Milano-Sanremo might be the longest and easiest of the monuments, but it’s the hardest and most complicated to win. In what Fabian Cancellara described as a lottery — he’s won one and finished on the podium four years in a row — Sanremo proves an elusive target for some of the biggest names in cycling.
For every Eddy Merckx and Sean Kelly who’s won, there is a Greg LeMond or a Johan Museeuw who’s come very close, but never punched first across the tape. A quick glance at the palmares reveals that riders who consistently hit the podium eventually earn at least one victory. Giuseppe Saronni was second three years in a row before he finally won in 1983 (the last world champion to win in the rainbow jersey on the Via Roma). Mario Cipollini was twice second in a decade-long quest to win the “sprinter’s classic” before finally making it over the Poggio to win in 2002.
That’s not always the case. There are plenty of big names that knocked on the Sanremo door, but never broke through to the other side. Museeuw, who won a dozen major one-day classics in his career, was third once at Sanremo. LeMond, a GC rider who could win the occasional one-day race (including two world titles), was second to Kelly in 1986.
Here are five active riders who’ve come oh-so-close to Sanremo glory, but have fallen short.
Peter Sagan (Tinkoff)
The versatile world champion will likely be one of those riders who eventually wins at Sanremo. In five starts, he’s never been out of the top-20, including second in 2013. Sagan, 26, still has time on his side, but just as victories in any of the other monuments have proven elusive, nothing can be taken for granted in Sanremo. This year, he looks strong enough to follow moves over the Poggio. Ideally, a small group would stay clear, because against the fastest sprinters, such as Michael Matthews (Orica–GreenEdge) or Alexander Kristoff (Katusha), Sagan will probably come up short yet again. The Slovak is still looking for his first win in the rainbow jersey, and he couldn’t have a better scenario than Saturday. No matter what happens, barring disaster, Sagan will be in the mix. “The key point of the race? Obviously, I don’t know, because I would have won five times already,” Sagan said this week. “I’m fine with everything. I am humble, coming from poverty, so I never complain. Nothing changes, racing in the rainbow jersey, except that it’s a great pleasure. Nobody gives you gifts.”
Tom Boonen (Etixx – Quick-Step)
Boonen could well join the list of riders who should have won Sanremo but never did. In 11 starts, he’s twice been on the podium, including second in 2010 to three-time winner Oscar Freire. Speaking to Belgian journalists during Paris-Nice last week, Boonen said that when he’s been going well at Sanremo, he’s been a little off in the northern classics. And vice-versa. Even though his fastest days are behind him, Boonen would love to win Sanremo, but in what’s his first start since 2013, he will be third in line behind Zdenek Stybar and Sanremo rookie Fernando Gaviria. “I’ve had good legs before at Sanremo, but it’s a very hard race to win. Maybe I’ve tried too hard,” Boonen said in January. “You either have to be the fastest in the sprint, the strongest on the climb, or the best descender, and so far, I’ve never been any one of those three things.”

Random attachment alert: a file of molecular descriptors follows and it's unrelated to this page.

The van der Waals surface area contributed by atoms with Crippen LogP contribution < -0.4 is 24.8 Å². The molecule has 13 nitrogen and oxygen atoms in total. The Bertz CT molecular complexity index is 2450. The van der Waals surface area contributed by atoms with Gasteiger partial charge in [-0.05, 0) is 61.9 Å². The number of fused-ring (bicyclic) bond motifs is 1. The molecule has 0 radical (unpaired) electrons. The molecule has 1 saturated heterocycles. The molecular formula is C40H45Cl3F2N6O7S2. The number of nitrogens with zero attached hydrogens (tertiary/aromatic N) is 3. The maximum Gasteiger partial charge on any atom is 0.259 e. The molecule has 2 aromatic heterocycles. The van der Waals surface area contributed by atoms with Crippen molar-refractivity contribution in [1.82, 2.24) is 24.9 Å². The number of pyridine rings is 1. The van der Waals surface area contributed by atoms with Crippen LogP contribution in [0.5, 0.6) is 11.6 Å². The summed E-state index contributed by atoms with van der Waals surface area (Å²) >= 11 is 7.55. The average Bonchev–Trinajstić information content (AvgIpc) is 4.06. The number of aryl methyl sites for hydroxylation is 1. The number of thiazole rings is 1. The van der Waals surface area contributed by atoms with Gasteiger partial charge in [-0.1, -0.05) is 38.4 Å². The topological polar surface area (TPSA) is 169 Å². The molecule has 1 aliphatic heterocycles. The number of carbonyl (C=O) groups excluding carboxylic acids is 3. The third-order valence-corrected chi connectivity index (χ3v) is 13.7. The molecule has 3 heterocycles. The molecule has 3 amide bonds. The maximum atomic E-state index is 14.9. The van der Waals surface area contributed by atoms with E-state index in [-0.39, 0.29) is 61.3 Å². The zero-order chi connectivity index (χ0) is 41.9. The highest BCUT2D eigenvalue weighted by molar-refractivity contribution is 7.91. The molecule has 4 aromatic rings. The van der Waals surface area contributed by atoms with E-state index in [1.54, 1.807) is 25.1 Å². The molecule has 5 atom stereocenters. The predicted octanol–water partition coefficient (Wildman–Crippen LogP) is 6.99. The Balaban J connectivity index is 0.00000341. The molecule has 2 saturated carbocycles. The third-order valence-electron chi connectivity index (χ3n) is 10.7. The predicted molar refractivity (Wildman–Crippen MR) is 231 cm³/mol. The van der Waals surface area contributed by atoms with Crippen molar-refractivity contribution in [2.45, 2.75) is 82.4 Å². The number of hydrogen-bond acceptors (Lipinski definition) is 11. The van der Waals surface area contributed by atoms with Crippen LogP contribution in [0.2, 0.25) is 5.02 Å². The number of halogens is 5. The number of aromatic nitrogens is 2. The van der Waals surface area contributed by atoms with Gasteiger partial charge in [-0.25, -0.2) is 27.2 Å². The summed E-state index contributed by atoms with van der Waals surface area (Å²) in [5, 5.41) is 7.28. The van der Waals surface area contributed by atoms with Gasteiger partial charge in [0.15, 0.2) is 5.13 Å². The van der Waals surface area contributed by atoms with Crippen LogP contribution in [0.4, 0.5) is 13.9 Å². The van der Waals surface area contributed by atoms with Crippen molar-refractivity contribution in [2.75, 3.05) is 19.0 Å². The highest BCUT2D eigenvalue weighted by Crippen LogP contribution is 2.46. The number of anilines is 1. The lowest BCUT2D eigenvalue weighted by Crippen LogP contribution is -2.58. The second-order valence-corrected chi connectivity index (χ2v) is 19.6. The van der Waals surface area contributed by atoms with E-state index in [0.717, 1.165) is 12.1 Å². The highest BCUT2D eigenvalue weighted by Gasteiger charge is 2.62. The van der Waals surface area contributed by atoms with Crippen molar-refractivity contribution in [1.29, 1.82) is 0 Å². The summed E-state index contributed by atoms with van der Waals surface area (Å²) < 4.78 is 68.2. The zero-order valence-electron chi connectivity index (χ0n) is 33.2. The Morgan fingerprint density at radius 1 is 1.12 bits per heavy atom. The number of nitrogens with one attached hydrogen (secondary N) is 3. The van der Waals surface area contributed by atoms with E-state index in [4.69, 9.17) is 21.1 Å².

Heinrich Haussler (IAM Cycling)
In 2009, Haussler came within a whisker of winning Sanremo. He took a long sprint that surprised the pack, but Mark Cavendish bolted out of the bunch to catch him at the line to win a photo finish. Second at the Ronde van Vlaanderen (Tour of Flanders) two weeks later, Haussler has never been able to match those promising results. A string of injuries and illnesses knocked him out of contention, but his confidence also took a blow as he tried in vain to replicate his amazing form of 2009. Now 32, Haussler isn’t even the designated captain at IAM. With Haussler’s fastest days behind him, Leigh Howard now has that honor. “I don’t have scores to settle,” Haussler told VeloNews in an earlier interview. “Now, everyone is at such a top level. Everyone is so strong. The whole team is top classics riders now, not just three or four guys. Every race is difficult.”
Vincenzo Nibali (Astana)
The Shark of Messina isn’t your typical Sanremo favorite, but he’s come close, with third in 2012 behind Simon Gerrans (Orica–GreenEdge) and Cancellara. For Nibali to have any chance at all, the race needs to be hard, and with the elimination of La Maniè and the end of discussions to include La Pompeiana, Nibali has all but thrown in the towel on winning on the classic “sprinter’s course” that the pack faces Saturday. Nibali will be back for his ninth Sanremo start, and he knows his only chance to win will be to attack hard. Since it’s a lottery, it never hurts to try. “I’m racing because it’s beautiful. I’m racing because I hope to have a bit of luck,” Nibali told La Gazzetta dello Sport. “It’s not an easy race to win. I can try from the Poggio, but if Sanremo has the Maniè climb, the race would be harder, and maybe I’d have a chance.”
Philippe Gilbert (BMC Racing)
Gilbert won’t start what would have been his 13th Sanremo due to a lingering cold he caught at the snowbound Paris–Nice, derailing his dream of winning the Italian classic for at least this year. Twice third, Gilbert is a little bit like his compatriot Boonen. At 33, his fastest years are soon behind him, and he might not have many chances left to add Sanremo to his “monument” haul that includes two wins at Giro di Lombardia and one at Liège-Bastogne-Liège. “Many things have to happen to win Sanremo,” Gilbert said in an earlier interview. “It’s one of the most marvelous of classics, but also one of the hardest to win. At Liège, there might be five or six guys who can win. At Sanremo, there can be 20 or 25 riders who hope they can win.”